The sonic difference between the N1A and N1ZH is space, the acoustic space or simulation thereof in a recording. Reverberation, echo, 'air', it has many names but whatever you call it the N1ZH can extract it from a recording with greater ease than most digital servers. It has to do with lower noise which manifests as cleaner treble, space is for the most part defined by high frequencies, reflections of treble sounds map out a space and define its reverberation time, effectively defining it's size in the process. You need a large room to reproduce very low frequencies but a good loudspeaker can present high frequency information in any space. It's lovely to hear so much space in well known recordings, the vibrancy and air on Ross Hammond and Sameer Gupta's Upward is a good example. These musicians play acoustic guitar and tabla and the recording is anything but high end, more likely it was made with a digital recorder in a regular room, because you can hear the space in the harmonics and reverb of the instruments. You can also hear the lo-fi in the less than pristine treble, as we well know you need a well thought out power supply to get sweet highs out of a digital system be it a recorder or player. But the Melco doesn’t let that undermine the performance which remains as entrancing and real as ever.
Doug Macleod's ‘Too Many Misses’ was captured by someone who fully appreciates the importance of power supplies, Keith O Johnson of Reference Recordings. So the highs are smooth as silk, with a polish that you only get with very clean electronics, and image depth that's to die for. On Joni Mitchell and Herbie Hancock's ‘The Man I Love’ (Gershwin’s World) the singer is placed clearly in front of the piano and both sound very solid and real in the room. The drums and sax that accompany them are soft but not blurred, just smoothly played and totally vibrant in an understated way. There is a danger with polished sounding systems that they lack energy and attack, and sometimes when you compare the N1A with the N1Z this appears to be the case, but further listening reveals that what has disappeared is distortion. That's the problem with distortion, it doesn't necessarily sound bad, it can be euphonic and add something appealing to the sound. But once you get rid of it there is more variety in the music, greater subtleties come to the surface and it's possible to immerse yourself more fully. The Japanese are renowned for their preference for what can seem like an over refined sound but I suspect that this is because their products are used out of context in systems that don’t reveal the full transparency that this approach produces. A gritty, punchy component sounds good in a system that’s not too revealing but emphasizes dynamics or timing, but once you have a low distortion, high resolution system those shortcomings will be obvious.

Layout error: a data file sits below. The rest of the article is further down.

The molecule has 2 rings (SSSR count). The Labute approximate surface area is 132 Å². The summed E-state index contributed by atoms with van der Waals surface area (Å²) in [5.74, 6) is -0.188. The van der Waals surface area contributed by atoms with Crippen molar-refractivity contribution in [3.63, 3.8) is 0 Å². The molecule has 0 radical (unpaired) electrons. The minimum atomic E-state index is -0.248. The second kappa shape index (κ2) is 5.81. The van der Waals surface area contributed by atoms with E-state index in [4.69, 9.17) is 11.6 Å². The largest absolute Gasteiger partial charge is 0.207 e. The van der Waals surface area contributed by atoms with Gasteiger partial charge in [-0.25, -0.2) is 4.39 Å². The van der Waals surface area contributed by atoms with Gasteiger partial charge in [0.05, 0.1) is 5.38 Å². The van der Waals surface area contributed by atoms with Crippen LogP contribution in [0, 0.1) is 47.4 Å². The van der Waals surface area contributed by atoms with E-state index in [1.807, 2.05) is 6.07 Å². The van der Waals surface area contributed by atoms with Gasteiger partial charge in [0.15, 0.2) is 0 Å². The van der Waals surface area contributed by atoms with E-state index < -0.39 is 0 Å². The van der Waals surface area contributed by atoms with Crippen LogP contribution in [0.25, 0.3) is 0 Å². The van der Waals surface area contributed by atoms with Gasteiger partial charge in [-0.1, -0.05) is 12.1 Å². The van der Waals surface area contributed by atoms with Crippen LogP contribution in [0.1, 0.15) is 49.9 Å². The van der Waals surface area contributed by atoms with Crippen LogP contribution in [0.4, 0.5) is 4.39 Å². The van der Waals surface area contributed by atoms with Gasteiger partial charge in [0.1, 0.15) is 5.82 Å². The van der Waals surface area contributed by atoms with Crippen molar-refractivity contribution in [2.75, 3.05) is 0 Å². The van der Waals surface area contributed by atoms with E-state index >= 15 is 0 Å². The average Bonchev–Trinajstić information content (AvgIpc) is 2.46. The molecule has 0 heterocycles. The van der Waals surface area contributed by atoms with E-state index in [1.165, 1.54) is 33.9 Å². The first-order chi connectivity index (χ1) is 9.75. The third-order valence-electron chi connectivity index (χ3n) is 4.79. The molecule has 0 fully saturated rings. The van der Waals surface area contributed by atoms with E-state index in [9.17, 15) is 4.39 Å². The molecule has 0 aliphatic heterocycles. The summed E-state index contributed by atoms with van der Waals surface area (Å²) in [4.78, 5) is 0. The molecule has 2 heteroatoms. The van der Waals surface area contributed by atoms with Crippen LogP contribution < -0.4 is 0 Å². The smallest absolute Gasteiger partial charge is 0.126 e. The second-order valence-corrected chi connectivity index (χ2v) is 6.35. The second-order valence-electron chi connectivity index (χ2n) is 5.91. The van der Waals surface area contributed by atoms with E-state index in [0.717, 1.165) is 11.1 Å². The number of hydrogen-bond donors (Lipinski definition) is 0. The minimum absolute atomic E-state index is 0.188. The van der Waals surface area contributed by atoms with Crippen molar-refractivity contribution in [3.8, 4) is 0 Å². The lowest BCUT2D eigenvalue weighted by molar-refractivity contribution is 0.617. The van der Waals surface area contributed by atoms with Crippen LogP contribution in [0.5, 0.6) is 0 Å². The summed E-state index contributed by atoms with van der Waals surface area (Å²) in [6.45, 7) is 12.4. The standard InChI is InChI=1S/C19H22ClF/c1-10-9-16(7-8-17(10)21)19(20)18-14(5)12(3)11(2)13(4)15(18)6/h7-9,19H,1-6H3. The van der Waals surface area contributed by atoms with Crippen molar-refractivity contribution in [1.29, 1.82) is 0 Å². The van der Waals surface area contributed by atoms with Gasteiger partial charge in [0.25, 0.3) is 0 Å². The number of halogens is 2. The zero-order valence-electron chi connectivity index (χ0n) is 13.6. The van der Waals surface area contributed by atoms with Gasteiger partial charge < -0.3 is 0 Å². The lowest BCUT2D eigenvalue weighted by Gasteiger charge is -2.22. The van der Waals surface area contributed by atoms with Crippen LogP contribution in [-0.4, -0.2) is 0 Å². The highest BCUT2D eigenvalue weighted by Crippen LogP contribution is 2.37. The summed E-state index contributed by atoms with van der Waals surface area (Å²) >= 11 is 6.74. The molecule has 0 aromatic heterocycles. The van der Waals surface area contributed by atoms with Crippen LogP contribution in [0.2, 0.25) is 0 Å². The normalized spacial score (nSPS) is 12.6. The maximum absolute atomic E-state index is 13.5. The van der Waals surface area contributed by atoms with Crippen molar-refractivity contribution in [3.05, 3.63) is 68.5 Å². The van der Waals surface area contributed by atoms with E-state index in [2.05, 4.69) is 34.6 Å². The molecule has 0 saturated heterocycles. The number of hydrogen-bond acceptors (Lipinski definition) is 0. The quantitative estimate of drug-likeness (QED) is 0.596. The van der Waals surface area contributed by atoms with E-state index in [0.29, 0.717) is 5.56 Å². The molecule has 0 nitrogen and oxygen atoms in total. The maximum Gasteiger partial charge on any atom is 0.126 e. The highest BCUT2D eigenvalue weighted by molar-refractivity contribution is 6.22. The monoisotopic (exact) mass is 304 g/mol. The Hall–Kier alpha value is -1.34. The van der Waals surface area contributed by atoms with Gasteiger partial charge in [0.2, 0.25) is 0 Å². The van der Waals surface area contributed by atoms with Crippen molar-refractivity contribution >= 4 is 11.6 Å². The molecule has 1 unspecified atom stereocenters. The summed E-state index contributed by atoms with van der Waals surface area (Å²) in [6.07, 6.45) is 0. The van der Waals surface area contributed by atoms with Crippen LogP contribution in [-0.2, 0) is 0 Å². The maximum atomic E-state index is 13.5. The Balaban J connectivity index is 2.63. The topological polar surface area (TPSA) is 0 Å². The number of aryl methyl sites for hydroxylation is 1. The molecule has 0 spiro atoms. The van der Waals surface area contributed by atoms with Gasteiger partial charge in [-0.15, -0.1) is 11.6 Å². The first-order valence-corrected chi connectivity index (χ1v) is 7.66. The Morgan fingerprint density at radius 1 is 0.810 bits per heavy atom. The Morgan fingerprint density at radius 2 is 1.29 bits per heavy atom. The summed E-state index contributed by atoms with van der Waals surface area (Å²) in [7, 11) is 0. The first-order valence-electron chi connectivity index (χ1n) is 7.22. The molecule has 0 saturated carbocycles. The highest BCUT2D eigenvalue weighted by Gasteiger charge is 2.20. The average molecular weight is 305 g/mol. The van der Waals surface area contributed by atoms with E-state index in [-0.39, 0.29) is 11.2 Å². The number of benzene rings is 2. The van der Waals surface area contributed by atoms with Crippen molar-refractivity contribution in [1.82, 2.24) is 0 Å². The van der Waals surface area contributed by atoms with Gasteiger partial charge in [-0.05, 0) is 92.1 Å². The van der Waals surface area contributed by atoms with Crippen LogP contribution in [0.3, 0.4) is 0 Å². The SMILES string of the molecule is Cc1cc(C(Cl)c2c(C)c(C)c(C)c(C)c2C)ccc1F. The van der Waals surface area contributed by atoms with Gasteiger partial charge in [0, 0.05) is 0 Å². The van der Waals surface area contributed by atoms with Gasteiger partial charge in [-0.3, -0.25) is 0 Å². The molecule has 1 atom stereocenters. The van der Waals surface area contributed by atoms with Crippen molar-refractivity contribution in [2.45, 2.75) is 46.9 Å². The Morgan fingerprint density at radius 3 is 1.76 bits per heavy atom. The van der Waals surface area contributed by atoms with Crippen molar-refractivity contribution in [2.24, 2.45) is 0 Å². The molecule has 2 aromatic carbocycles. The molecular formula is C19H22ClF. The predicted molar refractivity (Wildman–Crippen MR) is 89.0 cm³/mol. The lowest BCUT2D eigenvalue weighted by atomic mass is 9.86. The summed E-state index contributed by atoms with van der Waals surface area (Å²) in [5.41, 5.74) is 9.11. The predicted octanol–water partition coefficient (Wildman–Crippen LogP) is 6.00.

Playing the first movement of Beethoven's 7th Symphony the openness, clarity and dynamics revealed when the N1ZH is connected to a CAD 1543 MkII DAC is astonishing. This is a great DAC but you need a server of this quality to make that so patently obvious, this track is much more vibrant and colourful than I realised, and it has sense of musical flow that is compelling, it really brings the drama back to the music. You get a degree of stereo solidity that makes other servers sound flat by comparison, the space it creates allowing instruments and voices to expand both side to side and back to front. It's also excellent at delivering presence, the tabla on Bugge Wesseltoft's ‘Sharanagati’ is so precise on tempo, neither fast nor lazy but neutral. It doesn’t have as much immediacy as some might crave and wouldn’t suite a Naim system as well as that brand’s own servers, but it is appealingly relaxed and rather better at defining imagery. A track like ‘Bermuda Blues’ (Henry Threadgill Sextet) has a real presence in the room and no shortage of controlled energy, the kick drum producing lovely low end with clear shape and reverb. The trumpet sounds fabulous, clear and bright but not hard.
Playing CDs on the attached drive delivers a bit more edge and drive, it’s not as clean but is surprisingly engaging so long as the material isn’t too challenging. It was easy to enjoy Tom Waits’ Swordfishtrombones but Kamasi Washington’s rather more dense The Epic proved far more accessible when played from the HDD.
The Melco N1Z is a lovely piece of kit, very well built and thoroughly thought out, all it needs is a dedicated control app to make it irresistible to those after a genuinely refined digital audio experience. The option to add a peripheral disc drive means that you can import a CD library without resorting to the computer and the dedicated USB output negates the need for a network streamer. All in all a very fine piece of kit indeed, I want one!
Type: Solid-state music server with HDD storage
Storage: 2x 3TB 2.5inch HDD
Network connection: RJ45 Ethernet
Digital Outputs: RJ45 Ethernet direct, USB 2.0
Back up connection: USB
Formats supported - server: WAV, AIFF, FLAC, ALAC, WMA, OGG, AAC, MP3, DSF, DFF, LPCM
Formats supported –player: WAV, AIFF, FLAC, ALAC, AAC, DSF, DFF
Media server: Twonky
CD import format: FLAC (adjustable compression), WAV
Streaming services supported: Tidal, Qobuz etc via tablet controller
User Interface: Third party control applications
Other Features: UPnP server, DLNA compatible, optional disc drive for importing
Dimensions (HxWxD): 65 x 350 x 370mm